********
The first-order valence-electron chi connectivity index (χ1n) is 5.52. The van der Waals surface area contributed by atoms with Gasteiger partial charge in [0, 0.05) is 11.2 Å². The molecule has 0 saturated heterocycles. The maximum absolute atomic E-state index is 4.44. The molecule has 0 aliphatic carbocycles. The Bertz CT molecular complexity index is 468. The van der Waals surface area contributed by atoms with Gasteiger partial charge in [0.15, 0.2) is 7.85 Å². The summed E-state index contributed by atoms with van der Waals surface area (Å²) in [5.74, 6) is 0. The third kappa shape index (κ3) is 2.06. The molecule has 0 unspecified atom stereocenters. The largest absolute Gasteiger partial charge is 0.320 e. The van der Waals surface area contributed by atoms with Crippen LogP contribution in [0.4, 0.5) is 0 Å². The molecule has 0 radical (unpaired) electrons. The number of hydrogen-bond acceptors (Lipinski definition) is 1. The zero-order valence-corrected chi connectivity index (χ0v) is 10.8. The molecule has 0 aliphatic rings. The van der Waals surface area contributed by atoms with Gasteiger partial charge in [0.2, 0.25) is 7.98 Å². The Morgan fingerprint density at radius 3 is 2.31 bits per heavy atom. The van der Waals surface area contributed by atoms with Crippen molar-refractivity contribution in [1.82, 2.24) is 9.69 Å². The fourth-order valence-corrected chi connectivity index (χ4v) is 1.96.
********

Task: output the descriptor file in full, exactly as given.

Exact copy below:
The first-order valence-electron chi connectivity index (χ1n) is 5.52. The van der Waals surface area contributed by atoms with Gasteiger partial charge in [0, 0.05) is 11.2 Å². The molecule has 0 saturated heterocycles. The maximum absolute atomic E-state index is 4.44. The molecule has 0 aliphatic carbocycles. The Bertz CT molecular complexity index is 468. The van der Waals surface area contributed by atoms with Gasteiger partial charge in [0.15, 0.2) is 7.85 Å². The summed E-state index contributed by atoms with van der Waals surface area (Å²) in [5.74, 6) is 0. The third kappa shape index (κ3) is 2.06. The molecule has 0 unspecified atom stereocenters. The largest absolute Gasteiger partial charge is 0.320 e. The van der Waals surface area contributed by atoms with Crippen LogP contribution in [0.4, 0.5) is 0 Å². The molecule has 0 radical (unpaired) electrons. The number of hydrogen-bond acceptors (Lipinski definition) is 1. The zero-order valence-corrected chi connectivity index (χ0v) is 10.8. The molecule has 0 aliphatic rings. The van der Waals surface area contributed by atoms with Gasteiger partial charge in [0.2, 0.25) is 7.98 Å². The Morgan fingerprint density at radius 3 is 2.31 bits per heavy atom. The van der Waals surface area contributed by atoms with Crippen molar-refractivity contribution in [1.82, 2.24) is 9.69 Å². The fourth-order valence-corrected chi connectivity index (χ4v) is 1.96.